Resist the urge to “do something”
Unless you’ve been away on vacation in a secluded place, you’ll know that stock markets sank alarmingly earlier this month as the U.S. Treasury bond yield curve “inverted” – that is, the yield on short-term bonds climbed above the yield on long-term bonds, albeit only very briefly. Fearing that an inverted yield curve signals a recession (as it often has historically), traders went into full-on panic mode, dumping stocks and moving to “safe haven” investments, like gold and, yes, bonds. The big North American stock market indices consequently lost ground, some sinking by triple-digit amounts in a span of two days. So is it really time to panic, sell all your stocks, and hunker down with your piles of cash?
The short answer is “no.” Acting on short-term market swings can dampen your portfolio’s overall longer-term performance, skew your asset allocation model, and increase trading costs. Short-term market volatility like this is not unusual at this time of year. Trading volumes are lower in the summer as traders take vacations, so any kind of news – good or bad – tends to exaggerate market swings. Trying to guess when these market swings will start and stop is called “market timing,” and no one ever gets it right, except by sheer accident.
That’s why it’s important for you to have a planned investment strategy. (Certainly, your portfolio managers and investment advisors have such a strategy.) With this plan, the foundation of which is your broad asset allocation, you’ll feel a lot more comfortable during the inevitable stock market downturns. Yes, your stocks will decline along with the broader market. But your bond holdings are likely to soar, offsetting losses in equities. That’s called prudent asset diversification, and it can mitigate overall portfolio risk.
That’s why I tell clients they should be in stocks, bonds, and cash at all times, instead of switching in and out of assets at random based on the market moves of the day. Allocating your asset mix according to your objectives and tolerance for risk, and adjusting it only according to pre-defined conditions, will give you a much greater chance of success in the long term.
A growth-oriented investor with a more aggressive outlook and willingness to take on more risk (that is, you are truly comfortable if your equity portfolio drops 10% or more) might allocate, say, 10% to cash, 25% to fixed income, and 65% to stocks. And you’ll stick to roughly this allocation through thick and thin. You’ll always have a largeish portion of your holdings in equities, but you’ll also have bonds to dampen overall portfolio fluctuations and provide some income, while your cash gives you flexibility. A defensive investor, looking to minimize risk, could have the allocations reversed, with 65% to fixed income, 25% to equity, and 10% to cash. A variation on these tight allocations might be to set ranges for allocations, for example, 45% to 65% stocks for a growth portfolio, and perhaps 25% to 45% stocks for a defensive portfolio, with commensurately adjusted ranges for fixed income.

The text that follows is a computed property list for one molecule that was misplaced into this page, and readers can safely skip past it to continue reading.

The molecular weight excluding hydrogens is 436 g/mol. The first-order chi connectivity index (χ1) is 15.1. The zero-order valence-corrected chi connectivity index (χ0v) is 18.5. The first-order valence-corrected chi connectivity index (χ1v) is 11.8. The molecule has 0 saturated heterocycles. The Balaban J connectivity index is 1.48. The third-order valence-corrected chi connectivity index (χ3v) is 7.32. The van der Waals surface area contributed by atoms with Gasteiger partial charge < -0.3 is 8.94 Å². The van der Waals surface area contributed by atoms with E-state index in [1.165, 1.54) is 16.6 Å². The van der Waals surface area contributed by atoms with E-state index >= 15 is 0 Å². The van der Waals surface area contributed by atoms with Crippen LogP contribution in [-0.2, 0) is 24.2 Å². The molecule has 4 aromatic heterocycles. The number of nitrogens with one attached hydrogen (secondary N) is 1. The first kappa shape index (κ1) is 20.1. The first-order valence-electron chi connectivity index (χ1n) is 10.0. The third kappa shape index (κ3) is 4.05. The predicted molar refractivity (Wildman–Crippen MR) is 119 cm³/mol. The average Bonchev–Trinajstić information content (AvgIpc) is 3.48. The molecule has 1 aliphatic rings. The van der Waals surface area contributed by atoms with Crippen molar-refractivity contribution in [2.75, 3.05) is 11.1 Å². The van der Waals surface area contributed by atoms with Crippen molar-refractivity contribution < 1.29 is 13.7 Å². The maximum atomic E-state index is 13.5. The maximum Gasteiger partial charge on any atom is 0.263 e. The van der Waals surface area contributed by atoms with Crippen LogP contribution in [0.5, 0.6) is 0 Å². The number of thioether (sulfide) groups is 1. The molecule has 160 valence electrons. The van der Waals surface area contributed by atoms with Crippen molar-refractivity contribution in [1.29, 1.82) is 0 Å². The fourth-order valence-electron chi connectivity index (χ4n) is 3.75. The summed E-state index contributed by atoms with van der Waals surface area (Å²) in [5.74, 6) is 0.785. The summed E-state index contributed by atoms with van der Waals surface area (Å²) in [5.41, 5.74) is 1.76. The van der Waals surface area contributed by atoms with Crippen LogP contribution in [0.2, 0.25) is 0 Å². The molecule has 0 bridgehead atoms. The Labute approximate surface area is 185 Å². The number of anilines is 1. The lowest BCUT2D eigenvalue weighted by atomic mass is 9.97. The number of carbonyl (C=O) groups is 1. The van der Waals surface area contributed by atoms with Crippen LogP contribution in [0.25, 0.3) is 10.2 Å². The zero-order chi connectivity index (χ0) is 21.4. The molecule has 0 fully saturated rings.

In any case, successful investors know that regardless of your allocation philosophy, the path to investment growth is guided by my three proven principles.
- Discipline. Sticking to your plan is critically important. If you succumb to the “fear” part of the fear/greed equation each time the market indices take a dip, you’ve made a fatal mistake in your financial planning. If your asset allocation was good before the selloff, and your security selections made sense then, what’s changed? Those big blue-chip companies aren’t on the verge of going out of business, and governments will not default on their bonds. The discipline lies in making sure you don’t blow up your portfolio at every turn – because you’ll almost certainly do it at the wrong time.
- Patience. The longer you stick with your plan, the more likely you are to achieve your wealth creation targets, regardless of market fluctuations. Stocks outperform virtually every other asset class over the long term. The S&P/TSX Composite Index, for example, has returned an average 7.39% compounded annually for 10 years, as of July 31. That means a $10,000 investment in the broad S&P/TSX Composite Index through a passive ETF 10 years ago, with only $100 added every month, would today be worth $38,000! The important principle here is that you’d have made this little pot of gold only if you’d stayed in the market. And you’d have done that only by exercising patience.
- Prudence. Selecting individual assets for a portfolio can also be a challenge. For example, if you’re a defensive investor, you won’t be devoting a lot of time to speculative junior stocks. You’ll want to do your research and know what you’re investing in, including the history and outlook of any company you want to own. You’ll need to look at the fundamentals of a company, including earnings growth, cash flow, dividend growth and history, management, and a host of other factors. If you’re not keen on that sort of financial analysis, ask your financial advisor who they use for asset management and what their financial management philosophy is. Get the facts and figures and proof of performance. If you’re satisfied, only then should you make a decision. It’s only prudent!